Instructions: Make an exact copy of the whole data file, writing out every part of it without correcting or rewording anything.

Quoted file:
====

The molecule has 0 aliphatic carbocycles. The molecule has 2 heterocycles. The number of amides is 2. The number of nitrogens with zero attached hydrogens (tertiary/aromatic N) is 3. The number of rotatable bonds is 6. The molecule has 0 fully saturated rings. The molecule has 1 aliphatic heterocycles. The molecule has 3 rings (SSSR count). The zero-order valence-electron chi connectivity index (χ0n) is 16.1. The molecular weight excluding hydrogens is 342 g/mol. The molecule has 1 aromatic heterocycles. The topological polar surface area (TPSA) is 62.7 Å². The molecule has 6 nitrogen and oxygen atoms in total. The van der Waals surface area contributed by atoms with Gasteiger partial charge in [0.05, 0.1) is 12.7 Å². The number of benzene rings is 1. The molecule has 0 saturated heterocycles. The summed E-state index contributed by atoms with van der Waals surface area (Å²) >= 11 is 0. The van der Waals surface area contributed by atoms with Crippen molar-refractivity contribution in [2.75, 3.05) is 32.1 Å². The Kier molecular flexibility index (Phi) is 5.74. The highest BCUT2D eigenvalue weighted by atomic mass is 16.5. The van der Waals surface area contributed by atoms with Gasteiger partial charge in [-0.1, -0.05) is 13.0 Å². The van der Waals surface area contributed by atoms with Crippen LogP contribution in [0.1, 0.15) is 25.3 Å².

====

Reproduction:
The molecule has 0 aliphatic carbocycles. The molecule has 2 heterocycles. The number of amides is 2. The number of nitrogens with zero attached hydrogens (tertiary/aromatic N) is 3. The number of rotatable bonds is 6. The molecule has 0 fully saturated rings. The molecule has 1 aliphatic heterocycles. The molecule has 3 rings (SSSR count). The zero-order valence-electron chi connectivity index (χ0n) is 16.1. The molecular weight excluding hydrogens is 342 g/mol. The molecule has 1 aromatic heterocycles. The topological polar surface area (TPSA) is 62.7 Å². The molecule has 6 nitrogen and oxygen atoms in total. The van der Waals surface area contributed by atoms with Gasteiger partial charge in [0.05, 0.1) is 12.7 Å². The number of benzene rings is 1. The molecule has 0 saturated heterocycles. The summed E-state index contributed by atoms with van der Waals surface area (Å²) >= 11 is 0. The van der Waals surface area contributed by atoms with Crippen molar-refractivity contribution in [2.75, 3.05) is 32.1 Å². The Kier molecular flexibility index (Phi) is 5.74. The highest BCUT2D eigenvalue weighted by atomic mass is 16.5. The van der Waals surface area contributed by atoms with Gasteiger partial charge in [-0.1, -0.05) is 13.0 Å². The van der Waals surface area contributed by atoms with Crippen LogP contribution in [0.1, 0.15) is 25.3 Å².